As we hit the ‘going back to school’ week thousands of mums around the country are gearing up to align their working lives with their home lives. But why should it be so hard and why should it be just mums? Executive coach Emma Mclean found herself so fired up about this issue she left a successful corporate career to agitate for change.
When Emma Mclean worked in corporate strategy 25 years ago she was deeply into her job. It was her first career and she was a hard worker. Committed, loving the challenge that an interesting job throws at you and aspiring to roles in senior leadership she was bewildered to reach groundhog day when her career also happened to coincide with motherhood and the arrival of three adored and much wanted children. It was a shock, she says, to realise that although the 21st century had seen advances in many things the stalling of women’s careers due to ‘pregism’ was still just that. A stalling.
Emma started noticing a trend amongst her peers as they became mums. “They would gradually and slowly “off-ramp” as she puts it “ they would put themselves into more junior roles, less people leadership or out of the workforce altogether.”
Of course working and running a family is hard and on a level Emma could understand why this was happening but at the same time as she started to get curious she was also fatigued by the lack of progress of women into senior leadership roles. She left her corporate career, retrained to become a professional certified executive coach and started her business ‘Works For Everyone’. Literally as the saying goes she became the change she wanted to see in the world. Her indemand services support women to hold their course during the middle and toughest part of their career and has seen her be the recipient of the Jaguar’s ‘She Sets the Pace’ grant last year. A grant which provides funding for people challenging conventions. Those conventions Emma is busy dismantling include women doing the lion’s share of the unpaid caregiving and housework at home, not setting boundaries or being able to say no and not putting their oxygen mask on first.
The Motherhood Penalty
The Motherhood Penalty is the penalty that only mothers face when they become parents. It is the systemic handicaps in the workplace from paygaps to discrimination as they return to employment from having a baby. Mothers earn 12.5 per cent less than fathers of the same age and education over the years and the gap is even wider for Pacifica and Māori mothers.
When Emma takes on working mother clients she says she coaches them to “quieten down the guilt” they can feel about insisting on their own needs.
“I create the space for them to figure out how they are going to build a career and have a family.” she says “ Space that helps them to back themselves to continue to progress their career …Space that helps them to ask for what they need with no justifications. Full stop. Silence.”
Most importantly, she wants to see the normalisation of Working Dads being able to leave at 3pm for pick up, work in a part time role and being the person that takes children to medical appointments.
“Only when we have equality at home will we have it at work” She says emphatically.
Her coaching has been described as “punchy, practical and peppered with laughter” and this is an accurate description of who she is as a person. A firecracker with sparkles. A funny friendly woman with compassion and a brisk sense of the rightness of things. If she were a matron in a hospital the floors would glean and the nurses would sing. She is someone who gives the impression that work is important but not if there’s no fun. Asked how she maintains her own work/life balance she says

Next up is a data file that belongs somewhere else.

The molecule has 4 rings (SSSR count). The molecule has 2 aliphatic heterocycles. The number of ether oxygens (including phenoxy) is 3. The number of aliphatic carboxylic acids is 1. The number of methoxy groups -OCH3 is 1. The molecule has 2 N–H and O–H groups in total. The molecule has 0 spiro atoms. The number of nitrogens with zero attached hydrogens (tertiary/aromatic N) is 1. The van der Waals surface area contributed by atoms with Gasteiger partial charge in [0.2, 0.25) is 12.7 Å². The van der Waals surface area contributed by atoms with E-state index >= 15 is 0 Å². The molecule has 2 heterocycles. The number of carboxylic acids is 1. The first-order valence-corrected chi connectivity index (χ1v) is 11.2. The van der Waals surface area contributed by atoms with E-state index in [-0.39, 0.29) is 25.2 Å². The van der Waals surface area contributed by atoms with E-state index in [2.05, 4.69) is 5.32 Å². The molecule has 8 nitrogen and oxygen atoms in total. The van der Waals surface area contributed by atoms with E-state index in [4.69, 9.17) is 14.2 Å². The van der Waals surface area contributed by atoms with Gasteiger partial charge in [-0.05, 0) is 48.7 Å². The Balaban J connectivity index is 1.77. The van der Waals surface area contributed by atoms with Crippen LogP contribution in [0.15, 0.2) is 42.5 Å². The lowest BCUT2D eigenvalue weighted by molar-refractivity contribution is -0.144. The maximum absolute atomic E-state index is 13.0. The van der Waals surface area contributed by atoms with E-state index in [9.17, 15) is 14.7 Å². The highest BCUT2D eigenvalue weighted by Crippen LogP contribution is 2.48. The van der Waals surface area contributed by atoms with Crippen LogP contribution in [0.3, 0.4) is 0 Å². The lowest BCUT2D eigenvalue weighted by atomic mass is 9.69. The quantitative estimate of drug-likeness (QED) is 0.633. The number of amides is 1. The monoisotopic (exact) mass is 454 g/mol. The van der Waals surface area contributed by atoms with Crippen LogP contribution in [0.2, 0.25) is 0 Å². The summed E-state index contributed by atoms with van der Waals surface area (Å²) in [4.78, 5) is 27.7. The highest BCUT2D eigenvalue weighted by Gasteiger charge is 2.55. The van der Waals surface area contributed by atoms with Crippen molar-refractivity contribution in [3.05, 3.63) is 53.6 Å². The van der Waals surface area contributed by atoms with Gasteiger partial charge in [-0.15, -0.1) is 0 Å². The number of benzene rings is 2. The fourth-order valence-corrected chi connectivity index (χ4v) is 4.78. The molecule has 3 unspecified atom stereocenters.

“ A walk everyday at 6am is a key part of it. Walking alone, with no headphones, in nature, is my meditation for the day. The phrase “win the morning, win the day” certainly holds true for me. I listen to music a lot and I dance around to it. I have even been known to dance in the supermarket aisles while searching for Crunchy Nut cornflakes.
Not only does Emma work with mothers but she takes on employers asking the hard questions such as Where are the part time roles? Where are the job shares? How do you support your working parents during the school holidays? What provision do you have for sick leave for working parents? When will both parents be eligible for paid parental leave, not just the mother?
Motherhood should not be a roadblock in your career. The roadblocks are the conventions we still persist with even though they don’t work for us. Currently too many women are facing too little choice forcing them to either work part time or not at all. The same has never been said about fathers. The more we agitate for change the easier it will become.
Emma’s top 5 tips for women returning to work
- Know what your strengths are and be able to talk about them. When we return to work we can have a confidence wobble. Being clear on what our strengths are can give us an instant confidence boost.
- Find your people. Find people you can talk to about the feelings that come up for you when returning to work. People that help you feel like you are not alone and that you belong.
- Ask for what you need. The people around us do want to help us. But we need to tell them what we need. Whether that is asking your manager to not call you after 8pm or asking your partner to own meal shopping and prep – think about what you need and ask for it.
- Put your own oxygen mask on first. Whatever this means for you – do it. Take responsibility for yourself. For some people, self-care looks like nutritious meals, for others it might be a daily walk and for others it might be a movie night with girlfriends. Figure it out and make it happen.
- Hold your course. Returning to work is a rollercoaster. There will be ups and downs. The important thing is to remain on the ride. Ronan Keating sang it best when he said “life is a rollercoaster, you just got to ride it”.